LINCOLN, Neb. When I was twelve years old, I was woken up in the middle of the night by my father. He told me that we were going to the hospital because my brother wasn't acting right - he was vomiting, looked unconscious and he was having problems breathing.
Earlier that day, my baby brother, eight at the time, had been playing in the pool, doing gymnastics. He did seem to struggle in the water for a few seconds, but came back up quickly and coughed the water up.
Both my parents and I truly believed he hadn't taken that much water in. But we were wrong.
Later that night, after making it to the hospital, the doctor told us that he had taken in too much water in his lungs and that was why he began having problems breathing.
It's rare - but secondary drowning is possible. Once your child is swimming in the pool, they can take in too much water and even after they do, they don't start to feel the effects of that for hours.
Dr. Jason Kruger, is an ER physician at Saint Elizabeth's. He explains that secondary drowning happens when, "a child inhales water into their lungs and that causes inflammation in their lungs."
And hours later that water in their lungs is what causes severe breathing problems. "The warning sings would include having trouble breathing or wheezing. The child may appear blue or may be vomiting. They are agitated or acting differently," said Dr. Kruger.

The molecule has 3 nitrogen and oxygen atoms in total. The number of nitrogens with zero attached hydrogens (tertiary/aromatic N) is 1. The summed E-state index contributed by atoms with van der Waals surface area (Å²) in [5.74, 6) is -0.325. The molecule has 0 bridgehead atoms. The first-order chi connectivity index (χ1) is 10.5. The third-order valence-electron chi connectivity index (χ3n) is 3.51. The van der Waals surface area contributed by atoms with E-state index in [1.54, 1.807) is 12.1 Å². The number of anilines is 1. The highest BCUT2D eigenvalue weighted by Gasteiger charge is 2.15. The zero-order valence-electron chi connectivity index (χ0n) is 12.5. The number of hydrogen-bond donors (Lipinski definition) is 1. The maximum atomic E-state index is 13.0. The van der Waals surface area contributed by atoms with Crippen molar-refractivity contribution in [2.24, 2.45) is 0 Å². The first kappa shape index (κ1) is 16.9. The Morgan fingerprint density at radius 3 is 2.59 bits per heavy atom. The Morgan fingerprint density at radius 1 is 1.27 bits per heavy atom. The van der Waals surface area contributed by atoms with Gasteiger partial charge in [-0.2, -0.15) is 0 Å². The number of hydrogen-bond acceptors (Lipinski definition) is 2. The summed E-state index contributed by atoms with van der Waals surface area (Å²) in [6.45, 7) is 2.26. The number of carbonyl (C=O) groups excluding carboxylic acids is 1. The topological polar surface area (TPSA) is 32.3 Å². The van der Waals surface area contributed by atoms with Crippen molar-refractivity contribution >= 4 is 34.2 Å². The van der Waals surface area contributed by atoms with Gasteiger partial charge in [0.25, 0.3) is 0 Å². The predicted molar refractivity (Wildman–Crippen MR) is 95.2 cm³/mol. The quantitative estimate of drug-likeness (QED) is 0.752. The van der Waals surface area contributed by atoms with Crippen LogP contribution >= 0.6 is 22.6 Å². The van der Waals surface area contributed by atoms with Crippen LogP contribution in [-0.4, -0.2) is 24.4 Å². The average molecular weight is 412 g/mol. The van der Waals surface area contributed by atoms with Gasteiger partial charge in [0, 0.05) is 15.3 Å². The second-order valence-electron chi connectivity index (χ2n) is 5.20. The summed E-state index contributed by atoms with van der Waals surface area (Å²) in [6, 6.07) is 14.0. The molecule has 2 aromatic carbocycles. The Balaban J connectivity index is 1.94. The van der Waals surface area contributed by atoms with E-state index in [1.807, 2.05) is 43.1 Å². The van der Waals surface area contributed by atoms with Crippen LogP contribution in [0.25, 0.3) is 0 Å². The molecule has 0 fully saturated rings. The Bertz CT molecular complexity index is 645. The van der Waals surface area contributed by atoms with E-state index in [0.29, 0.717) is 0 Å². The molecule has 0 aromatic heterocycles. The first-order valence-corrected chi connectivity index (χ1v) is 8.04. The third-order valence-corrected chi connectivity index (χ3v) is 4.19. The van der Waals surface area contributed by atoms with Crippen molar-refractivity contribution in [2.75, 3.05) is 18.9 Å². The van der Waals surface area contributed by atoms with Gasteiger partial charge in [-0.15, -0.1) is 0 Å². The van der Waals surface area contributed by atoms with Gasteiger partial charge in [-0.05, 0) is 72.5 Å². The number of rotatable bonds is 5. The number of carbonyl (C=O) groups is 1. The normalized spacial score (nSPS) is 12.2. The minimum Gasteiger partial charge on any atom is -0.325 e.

At Lincoln Public Pools, they document any swimming incidents so parents know to keep a close eye on their child - and look for those signs later on if there was previously distress in the water.
Holly Lewis, the Aquatics Director says,"If we enter the water to provide assistance to a swimmer, we document that...we record who the victim was, who did the rescuing at the pool, etc. It is something that we document and give when we release the person to a parent or guardian."
Lincoln Public Pools say they make 65-85 rescues in a summer.
"Majority of them are simple assists...parents still need to be wary after they find out their child had an incident," Lewis said.
And while these rescues typically have happy endings, if you think you're child is acting strangely after a day at the pool, the best thing to do?
Go to the emergency department to get your child checked out.
My family saw those signs and decided to act quickly, which ultimately saved my eight-year-old brother's life and gave us the happy ending that every family should have after a fun day at the pool.